By Larry Gossett
On Monday, September 1, 2013, I had difficulty waking up. Finally, I awakened about 11:30 A.M., sleeping later than I had ever slept in my life. Within moments I realized something was wrong with me. My vision was blurry. I grabbed the newspaper I had been reading the night before and I could not make out any of the words! I was getting nervous because I could not fathom what was wrong with me. When I got up to walk I was more unsteady than I had ever felt.
I then heard my wife, Rhonda, say, “Larry, please get up so we can go to IHOP and eat brunch together with Nia (our granddaughter).” I always loved eating at IHOP. I struggled to get up, but I was having serious problems maintaining my balance. Putting on my sweat pants and jogging jacket was difficult but I finally got them on.
Some ” invisible force” was involuntarily pulling my entire body to the left. I was scared and did not know what was happening to me. I had to use my left hand to brace myself as I slowly walked down the hallway into our living room.
Once I got there, my wife and granddaughter were waiting for me. I walked slowly to the car and got into the passenger seat. I did not mention the physical difficulties I was having. I did not want to miss the pancakes and eggs at the IHOP restaurant. At the restaurant my wife and granddaughter noticed my vision was impaired when I tried to make a call on my cell phone. They also said I was talking incoherently.
My wife said, “That is enough, I am calling the doctor.” The next thing I knew she was rushing me to Swedish Hospital emergency room. At the hospital I was immediately admitted, given an MRI and then told I had had a stroke.
Since then my life has changed. The main result of my stroke is some loss of memory, attention and recall. I have received excellent rehabilitative care. I am very committed to developing a broad strategy for positively understanding and combatting all of the ill effects of the injuries to my brain caused by my stroke.
I am on the mend and have received excellent professional care from providers committed to working with me. My extremely supportive family and staff at King County have enabled me to continue to serve the people of King County.
My wife, Rhonda, has provided tremendous guidance, direction, inspiration and focused leadership during the ordeal of coping with my new health challenges. I had read articles which had praised the role strong spouses or partners can play helping their loved ones get well. I now can testify about the huge difference having a caring and totally involved spouse makes on the road to recovery. Rhonda has made sure I make every medical and therapeutic appointment, she does research to make sure we ask the appropriate follow-up questions and she does not allow me to ever stray from my new strict diet. She is a blessing, and I am lucky I have her in my corner.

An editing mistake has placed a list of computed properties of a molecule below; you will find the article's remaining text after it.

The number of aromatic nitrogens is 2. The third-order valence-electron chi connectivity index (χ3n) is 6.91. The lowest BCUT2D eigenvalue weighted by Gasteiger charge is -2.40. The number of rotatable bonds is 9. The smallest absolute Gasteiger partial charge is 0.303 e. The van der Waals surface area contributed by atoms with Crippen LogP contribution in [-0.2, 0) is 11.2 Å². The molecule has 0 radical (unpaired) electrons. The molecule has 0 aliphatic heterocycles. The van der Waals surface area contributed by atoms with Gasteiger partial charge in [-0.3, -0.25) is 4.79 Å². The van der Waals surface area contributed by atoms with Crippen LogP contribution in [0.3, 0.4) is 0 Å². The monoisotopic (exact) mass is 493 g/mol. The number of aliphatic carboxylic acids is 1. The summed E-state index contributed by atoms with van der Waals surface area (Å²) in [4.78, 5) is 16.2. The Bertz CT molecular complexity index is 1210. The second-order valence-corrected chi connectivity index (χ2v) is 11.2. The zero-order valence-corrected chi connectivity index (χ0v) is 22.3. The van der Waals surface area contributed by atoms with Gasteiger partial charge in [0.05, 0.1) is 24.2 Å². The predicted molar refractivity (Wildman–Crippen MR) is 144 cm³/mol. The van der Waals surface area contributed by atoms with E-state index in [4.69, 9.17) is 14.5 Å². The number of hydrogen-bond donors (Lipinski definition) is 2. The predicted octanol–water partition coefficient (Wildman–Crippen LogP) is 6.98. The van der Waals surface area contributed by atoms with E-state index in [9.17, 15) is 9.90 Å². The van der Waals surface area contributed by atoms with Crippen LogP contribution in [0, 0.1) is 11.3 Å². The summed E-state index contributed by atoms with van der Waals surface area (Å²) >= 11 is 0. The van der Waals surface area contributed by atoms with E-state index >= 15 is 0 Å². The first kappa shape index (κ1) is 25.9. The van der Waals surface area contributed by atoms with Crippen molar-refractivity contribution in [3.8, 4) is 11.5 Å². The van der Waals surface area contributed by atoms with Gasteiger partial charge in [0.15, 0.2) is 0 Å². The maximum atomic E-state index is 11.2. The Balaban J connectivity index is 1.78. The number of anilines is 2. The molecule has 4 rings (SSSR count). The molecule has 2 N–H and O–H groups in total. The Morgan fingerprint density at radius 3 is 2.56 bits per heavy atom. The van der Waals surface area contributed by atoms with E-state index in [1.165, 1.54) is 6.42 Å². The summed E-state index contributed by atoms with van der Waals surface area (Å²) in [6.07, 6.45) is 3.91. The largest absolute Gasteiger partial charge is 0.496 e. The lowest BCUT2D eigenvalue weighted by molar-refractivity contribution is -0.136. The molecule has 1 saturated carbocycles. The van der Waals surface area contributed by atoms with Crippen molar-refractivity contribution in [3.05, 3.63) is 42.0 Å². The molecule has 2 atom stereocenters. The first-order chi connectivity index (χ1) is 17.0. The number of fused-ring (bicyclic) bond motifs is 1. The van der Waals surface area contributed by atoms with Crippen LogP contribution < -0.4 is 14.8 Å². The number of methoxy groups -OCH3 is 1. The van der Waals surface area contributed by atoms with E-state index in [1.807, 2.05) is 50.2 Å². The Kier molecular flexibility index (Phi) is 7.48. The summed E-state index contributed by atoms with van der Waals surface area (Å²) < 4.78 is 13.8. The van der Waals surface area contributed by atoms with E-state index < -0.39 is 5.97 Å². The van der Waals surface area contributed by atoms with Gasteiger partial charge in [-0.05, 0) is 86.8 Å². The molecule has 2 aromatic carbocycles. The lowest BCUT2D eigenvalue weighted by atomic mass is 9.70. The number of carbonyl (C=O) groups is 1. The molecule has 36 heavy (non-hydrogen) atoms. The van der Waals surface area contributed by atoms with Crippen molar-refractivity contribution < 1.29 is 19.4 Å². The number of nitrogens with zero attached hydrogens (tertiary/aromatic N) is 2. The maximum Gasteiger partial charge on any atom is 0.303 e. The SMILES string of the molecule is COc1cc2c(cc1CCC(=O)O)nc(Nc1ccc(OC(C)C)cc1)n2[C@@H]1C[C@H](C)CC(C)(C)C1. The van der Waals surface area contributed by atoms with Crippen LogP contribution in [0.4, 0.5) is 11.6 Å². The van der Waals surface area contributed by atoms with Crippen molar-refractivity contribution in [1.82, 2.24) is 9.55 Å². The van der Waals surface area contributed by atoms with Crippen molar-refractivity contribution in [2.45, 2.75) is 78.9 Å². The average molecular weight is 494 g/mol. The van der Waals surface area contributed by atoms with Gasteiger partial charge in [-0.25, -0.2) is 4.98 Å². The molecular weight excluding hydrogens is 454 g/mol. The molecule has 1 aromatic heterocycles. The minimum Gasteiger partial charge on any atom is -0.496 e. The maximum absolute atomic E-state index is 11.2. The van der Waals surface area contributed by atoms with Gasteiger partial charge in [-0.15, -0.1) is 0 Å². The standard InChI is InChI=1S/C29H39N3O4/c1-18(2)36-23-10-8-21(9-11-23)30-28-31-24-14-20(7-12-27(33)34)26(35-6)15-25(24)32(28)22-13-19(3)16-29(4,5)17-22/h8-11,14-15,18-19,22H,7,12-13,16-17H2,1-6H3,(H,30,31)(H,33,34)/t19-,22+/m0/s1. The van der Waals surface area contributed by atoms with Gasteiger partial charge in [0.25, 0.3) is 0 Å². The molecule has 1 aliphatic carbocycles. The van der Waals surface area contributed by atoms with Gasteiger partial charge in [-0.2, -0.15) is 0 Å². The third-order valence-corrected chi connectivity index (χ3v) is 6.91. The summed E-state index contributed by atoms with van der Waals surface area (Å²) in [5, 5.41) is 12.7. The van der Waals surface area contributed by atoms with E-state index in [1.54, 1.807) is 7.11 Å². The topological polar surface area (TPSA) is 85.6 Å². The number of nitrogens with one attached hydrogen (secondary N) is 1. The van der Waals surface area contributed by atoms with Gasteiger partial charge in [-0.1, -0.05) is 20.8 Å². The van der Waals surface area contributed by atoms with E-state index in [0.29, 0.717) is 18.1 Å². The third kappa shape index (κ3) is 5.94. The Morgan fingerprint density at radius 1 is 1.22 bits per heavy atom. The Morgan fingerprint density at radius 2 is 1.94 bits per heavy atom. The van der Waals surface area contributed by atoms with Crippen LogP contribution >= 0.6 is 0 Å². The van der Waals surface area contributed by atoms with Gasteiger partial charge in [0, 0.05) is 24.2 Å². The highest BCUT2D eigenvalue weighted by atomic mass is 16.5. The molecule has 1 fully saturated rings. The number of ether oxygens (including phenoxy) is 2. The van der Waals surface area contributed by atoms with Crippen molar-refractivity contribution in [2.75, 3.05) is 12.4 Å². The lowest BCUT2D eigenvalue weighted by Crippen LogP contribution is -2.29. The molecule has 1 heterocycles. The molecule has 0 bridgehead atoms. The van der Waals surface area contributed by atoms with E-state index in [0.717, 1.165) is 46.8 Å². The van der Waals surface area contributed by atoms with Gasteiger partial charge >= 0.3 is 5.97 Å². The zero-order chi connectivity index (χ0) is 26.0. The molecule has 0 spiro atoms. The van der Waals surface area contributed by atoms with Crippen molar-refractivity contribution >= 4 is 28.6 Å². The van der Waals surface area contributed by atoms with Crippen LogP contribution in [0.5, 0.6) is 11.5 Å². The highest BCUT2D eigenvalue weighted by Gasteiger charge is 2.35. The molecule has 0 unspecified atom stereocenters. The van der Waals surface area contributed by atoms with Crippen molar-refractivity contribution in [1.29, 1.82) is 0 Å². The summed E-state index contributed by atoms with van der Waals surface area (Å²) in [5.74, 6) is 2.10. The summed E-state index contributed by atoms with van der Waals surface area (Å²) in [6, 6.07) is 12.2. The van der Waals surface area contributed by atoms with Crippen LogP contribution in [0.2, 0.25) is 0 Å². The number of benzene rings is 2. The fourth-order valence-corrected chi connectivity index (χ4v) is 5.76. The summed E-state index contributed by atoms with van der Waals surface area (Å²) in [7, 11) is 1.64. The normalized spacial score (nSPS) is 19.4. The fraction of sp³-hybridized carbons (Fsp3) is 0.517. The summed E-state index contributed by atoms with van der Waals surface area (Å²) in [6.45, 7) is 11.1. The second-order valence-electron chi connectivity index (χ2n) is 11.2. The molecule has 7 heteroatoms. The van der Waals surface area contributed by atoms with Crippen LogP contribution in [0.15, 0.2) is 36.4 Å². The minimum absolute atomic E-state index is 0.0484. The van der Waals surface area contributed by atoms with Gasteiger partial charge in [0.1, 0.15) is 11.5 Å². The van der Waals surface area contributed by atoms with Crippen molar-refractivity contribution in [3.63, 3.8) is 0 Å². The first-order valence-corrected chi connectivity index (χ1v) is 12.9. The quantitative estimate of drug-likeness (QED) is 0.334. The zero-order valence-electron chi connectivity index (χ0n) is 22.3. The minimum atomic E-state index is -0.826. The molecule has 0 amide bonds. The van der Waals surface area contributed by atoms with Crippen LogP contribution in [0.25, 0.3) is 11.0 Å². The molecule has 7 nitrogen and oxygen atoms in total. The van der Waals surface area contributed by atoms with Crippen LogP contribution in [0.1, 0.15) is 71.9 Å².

Rhonda also set up appointments with a wide variety of doctors, nurses and other health care workers helping me deal with my stroke. She has made sure I see a very experienced neurologist and a specialized eye doctor. She made appointments with a heart specialist, foot doctor (DPMS), physical therapists, occupational therapists and speech therapist who specialize in working with stroke victims. She also insures there is the proper follow up. She makes sure I follow up with counselors and dieticians who have superb reputations for their work with patients dealing with traumatic brain injuries. Rhonda makes sure I avail myself of every health care program I need to address the varied health problems exposed by the stroke. My medical care has been comprehensive, primarily because King County has such an excellent health care coverage plan.
Since The Retiree Advocate asked me to write about the impact my stroke has had both physically and psychologically, I started thinking deeply about being 69 years old. Had I already retired from work and only had Medicare when I had my stroke, I might be “in a world of hurt.” I do not think Medicare would have covered the comprehensive care I have received, and I would not have been able to afford the level of comprehensive medical assistance I am receiving. To cover the health care I am getting would more than likely have caused me to consider borrowing significant money. I would have been forced to choose between receiving less comprehensive care or using credit cards, putting my family into serious debt simply to afford good and necessary health care after an unforeseen health crisis.
It has been difficult to accept I am now a person living with disabilities. I am much more appreciative and empathetic to the thousands of people in our community who have suffered from heart attacks, strokes, cancer, and other serious illnesses—especially retired and/or low-income seniors without adequate health coverage.
As an elected official for nearly 20 years, I have always advocated “health care for all.” But it was not always from the deep, personal perspective. My stroke has made clear to me why we must demand comprehensive health care coverage for ALL residents of our country.
At this historic juncture, I believe we need to support implementation of the Affordable Health Care Act. However, the ACA is limited to just providing “basic” health care for all citizens. “BASIC” is not enough. We can and must do a lot better in bringing comprehensive health care benefits to all people!
A Luta Continua.
Larry Gossett is Councilmember on the Metropolitan King County Council, District Two. He and his wife, Rhonda Gossett, are PSARA members.